"example.com", "My", StoreLocation.CurrentUser,
                allowInvalid: true);
            var subExampleCert = CertificateLoader.LoadFromStoreCert(
                "sub.example.com", "My", StoreLocation.CurrentUser,
                allowInvalid: true);
            var certs = new Dictionary<string, X509Certificate2>(StringComparer.OrdinalIgnoreCase)
            {
                { "localhost", localhostCert },
                { "example.com", exampleCert },
                { "sub.example.com", subExampleCert },
            };            

            httpsOptions.ServerCertificateSelector = (connectionContext, name) =>
            {
                if (name != null && certs.TryGetValue(name, out var cert))
                {
                    return cert;
                }

                return exampleCert;
            };
        });
    });
});

SNI with ServerOptionsSelectionCallback

Kestrel supports additional dynamic TLS configuraiton via the ServerOptionsSelectionCallback callback. The callback is invoked once per connection to allow the app to inspect the host name and select the appropriate certificate and TLS configuration. Default certificates and ConfigureHttpsDefaults are not used with this callback.

//using System.Security.Cryptography.X509Certificates;
//using Microsoft.AspNetCore.Server.Kestrel.Https;

webBuilder.ConfigureKestrel(serverOptions =>
{
    serverOptions.ListenAnyIP(5005, listenOptions =>
    {
        listenOptions.UseHttps(httpsOptions =>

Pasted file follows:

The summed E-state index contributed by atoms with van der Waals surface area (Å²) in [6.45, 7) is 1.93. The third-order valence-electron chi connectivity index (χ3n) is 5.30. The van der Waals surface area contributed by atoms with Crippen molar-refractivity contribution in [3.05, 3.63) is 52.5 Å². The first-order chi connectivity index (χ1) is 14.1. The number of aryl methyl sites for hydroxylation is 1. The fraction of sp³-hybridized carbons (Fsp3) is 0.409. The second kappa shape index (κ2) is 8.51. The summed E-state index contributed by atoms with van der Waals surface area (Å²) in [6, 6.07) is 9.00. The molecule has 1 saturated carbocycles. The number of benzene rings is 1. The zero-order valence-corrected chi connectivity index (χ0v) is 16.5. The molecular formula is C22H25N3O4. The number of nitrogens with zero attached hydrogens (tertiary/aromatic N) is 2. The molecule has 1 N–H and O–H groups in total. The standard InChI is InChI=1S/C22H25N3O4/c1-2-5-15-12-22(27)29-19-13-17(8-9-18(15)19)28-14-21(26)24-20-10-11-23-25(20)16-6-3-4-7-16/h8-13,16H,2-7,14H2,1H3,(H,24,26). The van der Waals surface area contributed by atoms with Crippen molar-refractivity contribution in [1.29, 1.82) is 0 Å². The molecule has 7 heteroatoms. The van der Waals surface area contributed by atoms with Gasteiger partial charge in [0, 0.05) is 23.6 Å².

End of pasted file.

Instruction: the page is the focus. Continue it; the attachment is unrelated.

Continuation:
{
            var localhostCert = CertificateLoader.LoadFromStoreCert(
                "localhost", "My", StoreLocation.CurrentUser,
                allowInvalid: true);
            var exampleCert = CertificateLoader.LoadFromStoreCert(
                "example.com", "My", StoreLocation.CurrentUser,
                allowInvalid: true);

            listenOptions.UseHttps((stream, clientHelloInfo, state, cancellationToken) =>
            {
                if (string.Equals(clientHelloInfo.ServerName, "localhost", StringComparison.OrdinalIgnoreCase))
                {
                    return new ValueTask<SslServerAuthenticationOptions>(new SslServerAuthenticationOptions
                    {
                        ServerCertificate = localhostCert,
                        // Different TLS requirements for this host
                        ClientCertificateRequired = true,
                    });
                }

                return new ValueTask<SslServerAuthenticationOptions>(new SslServerAuthenticationOptions